Updated: August 24, 2021 10:35:42 am
Fast bowler Shaheen Afridi took a career-best 6-51 as Pakistan established control of the second cricket Test against the West Indies on the fourth day Monday, placing itself in a position to level the two-match series.
Left-armer Shaheen joined with Mohammad Abbas, who took 3-44, to rout the West Indies for 150, giving Pakistan a commanding 152-run first innings lead.
Pakistan captain Babar Azam then made a bold declaration of its second innings at 176-6 more than an hour before stumps, setting the West Indies a chase for 329 in around 130 overs to win the match and series.
A career-best haul in West Indies’ first innings 👏
What’s Shaheen Afridi got up his sleeves for their second?
— ICC (@ICC) August 24, 2021
The West Indies suffered another blow when opener Kieran Powell was run out for 23 less than 30 minutes from stumps. Captain Kraigg Brathwaite carried his team through to the close when he 17 not out and the West Indies were 49-1, still 280 runs behind.
“It was a (helpful) wicket and in the first innings I just tried to bowl length and work in partnerships and that brought the success,” Shaheen said. “Early on you just try to bowl fuller on supportive wickets.
“The bowling partnerships are good with me and (Mohammad) Abbas and Hasan (Ali) and Faheem (Ashraf). If you work well in partnership then success comes.”
Stumps (day 4) at Sabina Park, Kingston, Jamaica.
— Pakistan Cricket Live (@TheRealPCB_Live) August 23, 2021
The West Indies already were in trouble when they resumed their first innings Monday at 39-3 in reply to Pakistan’s 302-9 declared. Shaheen, who took two of the three wickets to fall before stumps on day three, dismissed nightwatchman Alzarri Joseph for 4 in the fourth over of the day.
Overnight batsman Nkrumah Bonner and Jermaine Blackwood formed a defiant partnership for the fifth wicket which added 60 runs before Abbas dismissed Bonner for 39, then removed Kyle Mayers next ball as the West Indies slipped to 105-6.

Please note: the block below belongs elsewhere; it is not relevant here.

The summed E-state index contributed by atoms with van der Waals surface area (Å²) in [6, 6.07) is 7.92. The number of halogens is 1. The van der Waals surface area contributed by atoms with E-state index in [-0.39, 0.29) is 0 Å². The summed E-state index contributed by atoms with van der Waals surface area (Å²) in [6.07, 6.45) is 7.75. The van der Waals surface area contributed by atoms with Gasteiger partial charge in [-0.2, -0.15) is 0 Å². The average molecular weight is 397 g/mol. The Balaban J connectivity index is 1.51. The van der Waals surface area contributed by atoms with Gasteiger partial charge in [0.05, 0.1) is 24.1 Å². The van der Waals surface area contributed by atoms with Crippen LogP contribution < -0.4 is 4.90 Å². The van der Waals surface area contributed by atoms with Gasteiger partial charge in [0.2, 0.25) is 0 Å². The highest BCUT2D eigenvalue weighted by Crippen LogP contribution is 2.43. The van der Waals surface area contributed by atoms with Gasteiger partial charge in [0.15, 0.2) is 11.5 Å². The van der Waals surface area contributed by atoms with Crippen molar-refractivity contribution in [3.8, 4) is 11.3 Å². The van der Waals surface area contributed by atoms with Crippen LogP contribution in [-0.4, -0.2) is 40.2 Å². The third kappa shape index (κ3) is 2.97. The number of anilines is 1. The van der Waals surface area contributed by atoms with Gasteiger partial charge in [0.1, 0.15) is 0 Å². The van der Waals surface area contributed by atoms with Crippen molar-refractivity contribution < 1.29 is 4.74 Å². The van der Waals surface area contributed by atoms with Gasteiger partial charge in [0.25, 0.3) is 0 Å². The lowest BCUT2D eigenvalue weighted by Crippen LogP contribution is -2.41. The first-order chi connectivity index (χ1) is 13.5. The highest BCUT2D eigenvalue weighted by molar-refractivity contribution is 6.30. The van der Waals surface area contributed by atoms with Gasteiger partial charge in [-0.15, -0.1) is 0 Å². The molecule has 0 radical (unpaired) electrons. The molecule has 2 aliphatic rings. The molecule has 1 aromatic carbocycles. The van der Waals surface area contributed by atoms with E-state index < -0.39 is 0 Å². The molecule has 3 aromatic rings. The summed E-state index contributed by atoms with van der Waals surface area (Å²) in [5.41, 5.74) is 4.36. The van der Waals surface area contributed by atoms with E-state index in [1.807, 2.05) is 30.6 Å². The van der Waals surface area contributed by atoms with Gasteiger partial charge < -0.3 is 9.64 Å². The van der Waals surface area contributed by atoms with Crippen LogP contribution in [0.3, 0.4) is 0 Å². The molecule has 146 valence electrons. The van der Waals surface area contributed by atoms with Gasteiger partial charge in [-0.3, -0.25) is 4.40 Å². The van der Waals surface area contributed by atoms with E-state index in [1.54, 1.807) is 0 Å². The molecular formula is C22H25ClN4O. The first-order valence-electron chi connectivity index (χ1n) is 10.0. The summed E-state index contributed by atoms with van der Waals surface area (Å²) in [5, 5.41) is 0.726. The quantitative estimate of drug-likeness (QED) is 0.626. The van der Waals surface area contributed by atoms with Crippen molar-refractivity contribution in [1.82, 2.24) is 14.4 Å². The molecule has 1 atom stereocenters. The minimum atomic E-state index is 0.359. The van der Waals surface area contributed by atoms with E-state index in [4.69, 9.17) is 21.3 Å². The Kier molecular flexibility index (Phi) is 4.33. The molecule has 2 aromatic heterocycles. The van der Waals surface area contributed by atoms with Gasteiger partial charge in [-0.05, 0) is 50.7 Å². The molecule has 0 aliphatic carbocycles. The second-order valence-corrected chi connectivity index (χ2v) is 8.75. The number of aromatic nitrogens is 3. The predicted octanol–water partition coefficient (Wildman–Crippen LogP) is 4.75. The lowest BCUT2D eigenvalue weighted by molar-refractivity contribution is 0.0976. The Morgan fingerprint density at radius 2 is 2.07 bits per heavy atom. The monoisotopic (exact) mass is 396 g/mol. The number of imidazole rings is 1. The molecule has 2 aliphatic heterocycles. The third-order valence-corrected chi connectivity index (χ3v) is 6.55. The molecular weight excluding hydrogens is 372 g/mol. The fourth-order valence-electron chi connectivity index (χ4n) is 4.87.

Abbas tested Bonner with several deliveries angled into the stump, then caused one to nip away on off stump which took an edge and carried to wicketkeeper Mohammad Rizwan. He then went round the wicket to Mayers who, low on confidence, played at a full length ball angling across him and gave Rizwan another simple catch.
Mayers, grappling with a serious form slump, made a first-ball duck in the first innings of the first test and a four-ball duck in the second innings.
Blackwood fell to Shaheen for 33, fending a short ball from the shoulder of the bat to Fawad Alam at gully when the West Indies were 109-7.
Jason Holder led some late resistance, making 26 in just under an hour before also falling to the Shaheen-Rizwan double act when he was beaten by a full ball which moved away late and gave Shaheen his fifth wicket.
Shaheen ended the innings when he removed Kemar Roach, lifting his tally of wickets for the series to 14. He took 4-59 in the first innings of the first test and 4-50 in the second innings, giving him 14 wickets for 160 runs at an average of 11.4 for the series when the West Indies first innings ended.
Pakistan appeared bent on an early declaration when it began its second innings, rushing to 176-6 from 27.2 overs at 6.4 runs per over. The Pakistan top order all made starts but were out relatively cheaply: Imran Butt made 37 and Abid Ali 29 in a 70-run opening partnership; Azhar Ali 22, Babar 33 and Hasan Ali 17 also contributed. Babar had the longest stay at the crease at 73 minutes.
Joseph took 2-22 and Holder 2-27.
A total of 19 overs had been bowled at stumps and the pitch showed signs of slowing with some edged shots falling short of the slip cordon.
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